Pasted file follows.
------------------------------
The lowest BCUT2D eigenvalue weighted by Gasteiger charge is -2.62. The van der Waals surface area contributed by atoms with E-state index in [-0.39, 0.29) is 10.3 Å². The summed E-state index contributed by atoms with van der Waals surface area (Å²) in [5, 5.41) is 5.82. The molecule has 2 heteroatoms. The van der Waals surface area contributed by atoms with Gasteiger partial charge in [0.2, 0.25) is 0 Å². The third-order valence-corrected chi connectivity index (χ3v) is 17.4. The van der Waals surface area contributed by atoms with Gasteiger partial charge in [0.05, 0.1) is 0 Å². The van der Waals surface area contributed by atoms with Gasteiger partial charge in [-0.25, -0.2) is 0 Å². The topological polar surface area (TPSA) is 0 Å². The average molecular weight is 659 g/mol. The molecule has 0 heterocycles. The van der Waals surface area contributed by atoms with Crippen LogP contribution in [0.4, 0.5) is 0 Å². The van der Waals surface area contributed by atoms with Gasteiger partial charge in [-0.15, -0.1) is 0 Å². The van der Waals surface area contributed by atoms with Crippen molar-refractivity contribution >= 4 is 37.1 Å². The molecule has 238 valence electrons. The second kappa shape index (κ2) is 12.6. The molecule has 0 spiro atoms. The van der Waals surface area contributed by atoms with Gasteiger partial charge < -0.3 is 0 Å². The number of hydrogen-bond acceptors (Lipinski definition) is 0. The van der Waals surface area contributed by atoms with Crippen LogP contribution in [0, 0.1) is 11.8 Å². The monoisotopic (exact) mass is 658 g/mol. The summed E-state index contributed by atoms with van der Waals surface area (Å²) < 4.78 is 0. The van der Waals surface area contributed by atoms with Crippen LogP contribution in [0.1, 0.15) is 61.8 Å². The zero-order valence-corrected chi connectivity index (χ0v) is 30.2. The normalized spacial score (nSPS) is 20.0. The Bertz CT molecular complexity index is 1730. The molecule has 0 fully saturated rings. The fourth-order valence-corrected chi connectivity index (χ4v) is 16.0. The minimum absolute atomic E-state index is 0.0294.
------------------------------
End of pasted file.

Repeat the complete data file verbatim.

The lowest BCUT2D eigenvalue weighted by Gasteiger charge is -2.62. The van der Waals surface area contributed by atoms with E-state index in [-0.39, 0.29) is 10.3 Å². The summed E-state index contributed by atoms with van der Waals surface area (Å²) in [5, 5.41) is 5.82. The molecule has 2 heteroatoms. The van der Waals surface area contributed by atoms with Gasteiger partial charge in [0.2, 0.25) is 0 Å². The third-order valence-corrected chi connectivity index (χ3v) is 17.4. The van der Waals surface area contributed by atoms with Gasteiger partial charge in [0.05, 0.1) is 0 Å². The van der Waals surface area contributed by atoms with Gasteiger partial charge in [-0.25, -0.2) is 0 Å². The topological polar surface area (TPSA) is 0 Å². The average molecular weight is 659 g/mol. The molecule has 0 heterocycles. The van der Waals surface area contributed by atoms with Crippen LogP contribution in [0.4, 0.5) is 0 Å². The van der Waals surface area contributed by atoms with Gasteiger partial charge in [-0.15, -0.1) is 0 Å². The van der Waals surface area contributed by atoms with Crippen molar-refractivity contribution >= 4 is 37.1 Å². The molecule has 238 valence electrons. The second kappa shape index (κ2) is 12.6. The molecule has 0 spiro atoms. The van der Waals surface area contributed by atoms with Gasteiger partial charge < -0.3 is 0 Å². The number of hydrogen-bond acceptors (Lipinski definition) is 0. The van der Waals surface area contributed by atoms with Crippen LogP contribution in [0, 0.1) is 11.8 Å². The monoisotopic (exact) mass is 658 g/mol. The summed E-state index contributed by atoms with van der Waals surface area (Å²) < 4.78 is 0. The van der Waals surface area contributed by atoms with Crippen LogP contribution in [0.1, 0.15) is 61.8 Å². The zero-order valence-corrected chi connectivity index (χ0v) is 30.2. The normalized spacial score (nSPS) is 20.0. The Bertz CT molecular complexity index is 1730. The molecule has 0 fully saturated rings. The fourth-order valence-corrected chi connectivity index (χ4v) is 16.0. The minimum absolute atomic E-state index is 0.0294.